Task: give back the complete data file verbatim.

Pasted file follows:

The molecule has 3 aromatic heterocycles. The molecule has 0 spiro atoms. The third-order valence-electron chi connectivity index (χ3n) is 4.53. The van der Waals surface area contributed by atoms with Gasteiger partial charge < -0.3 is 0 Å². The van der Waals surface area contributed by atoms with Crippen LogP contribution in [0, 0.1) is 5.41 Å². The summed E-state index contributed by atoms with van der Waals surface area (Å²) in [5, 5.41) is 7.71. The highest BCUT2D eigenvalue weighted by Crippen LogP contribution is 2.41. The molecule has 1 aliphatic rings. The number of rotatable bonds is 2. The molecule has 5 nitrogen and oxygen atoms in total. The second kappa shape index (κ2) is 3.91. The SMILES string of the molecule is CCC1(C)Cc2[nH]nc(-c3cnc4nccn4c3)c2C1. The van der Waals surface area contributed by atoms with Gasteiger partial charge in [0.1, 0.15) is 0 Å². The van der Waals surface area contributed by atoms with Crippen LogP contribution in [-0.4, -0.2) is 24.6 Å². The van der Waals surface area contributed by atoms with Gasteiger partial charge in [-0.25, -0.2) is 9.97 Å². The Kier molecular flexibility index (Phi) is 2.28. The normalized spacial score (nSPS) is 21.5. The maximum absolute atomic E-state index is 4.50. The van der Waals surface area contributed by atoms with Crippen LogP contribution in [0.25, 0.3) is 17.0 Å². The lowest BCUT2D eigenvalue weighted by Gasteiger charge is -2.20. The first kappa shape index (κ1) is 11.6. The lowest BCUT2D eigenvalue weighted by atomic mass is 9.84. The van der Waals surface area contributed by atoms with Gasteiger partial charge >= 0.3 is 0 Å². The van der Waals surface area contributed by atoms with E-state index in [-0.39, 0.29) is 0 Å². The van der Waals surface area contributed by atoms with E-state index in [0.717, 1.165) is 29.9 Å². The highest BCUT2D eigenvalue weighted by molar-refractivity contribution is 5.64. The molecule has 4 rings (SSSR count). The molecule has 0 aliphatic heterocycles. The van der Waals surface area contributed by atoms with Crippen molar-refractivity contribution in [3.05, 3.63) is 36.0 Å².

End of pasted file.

The molecule has 3 aromatic heterocycles. The molecule has 0 spiro atoms. The third-order valence-electron chi connectivity index (χ3n) is 4.53. The van der Waals surface area contributed by atoms with Gasteiger partial charge < -0.3 is 0 Å². The van der Waals surface area contributed by atoms with Crippen LogP contribution in [0, 0.1) is 5.41 Å². The summed E-state index contributed by atoms with van der Waals surface area (Å²) in [5, 5.41) is 7.71. The highest BCUT2D eigenvalue weighted by Crippen LogP contribution is 2.41. The molecule has 1 aliphatic rings. The number of rotatable bonds is 2. The molecule has 5 nitrogen and oxygen atoms in total. The second kappa shape index (κ2) is 3.91. The SMILES string of the molecule is CCC1(C)Cc2[nH]nc(-c3cnc4nccn4c3)c2C1. The van der Waals surface area contributed by atoms with Gasteiger partial charge in [0.1, 0.15) is 0 Å². The van der Waals surface area contributed by atoms with Crippen LogP contribution in [-0.4, -0.2) is 24.6 Å². The van der Waals surface area contributed by atoms with Gasteiger partial charge in [-0.25, -0.2) is 9.97 Å². The Kier molecular flexibility index (Phi) is 2.28. The normalized spacial score (nSPS) is 21.5. The maximum absolute atomic E-state index is 4.50. The van der Waals surface area contributed by atoms with Crippen LogP contribution in [0.25, 0.3) is 17.0 Å². The lowest BCUT2D eigenvalue weighted by Gasteiger charge is -2.20. The first kappa shape index (κ1) is 11.6. The lowest BCUT2D eigenvalue weighted by atomic mass is 9.84. The van der Waals surface area contributed by atoms with Gasteiger partial charge >= 0.3 is 0 Å². The van der Waals surface area contributed by atoms with E-state index in [-0.39, 0.29) is 0 Å². The van der Waals surface area contributed by atoms with E-state index in [0.717, 1.165) is 29.9 Å². The highest BCUT2D eigenvalue weighted by molar-refractivity contribution is 5.64. The molecule has 4 rings (SSSR count). The molecule has 0 aliphatic heterocycles. The van der Waals surface area contributed by atoms with Crippen molar-refractivity contribution in [3.05, 3.63) is 36.0 Å².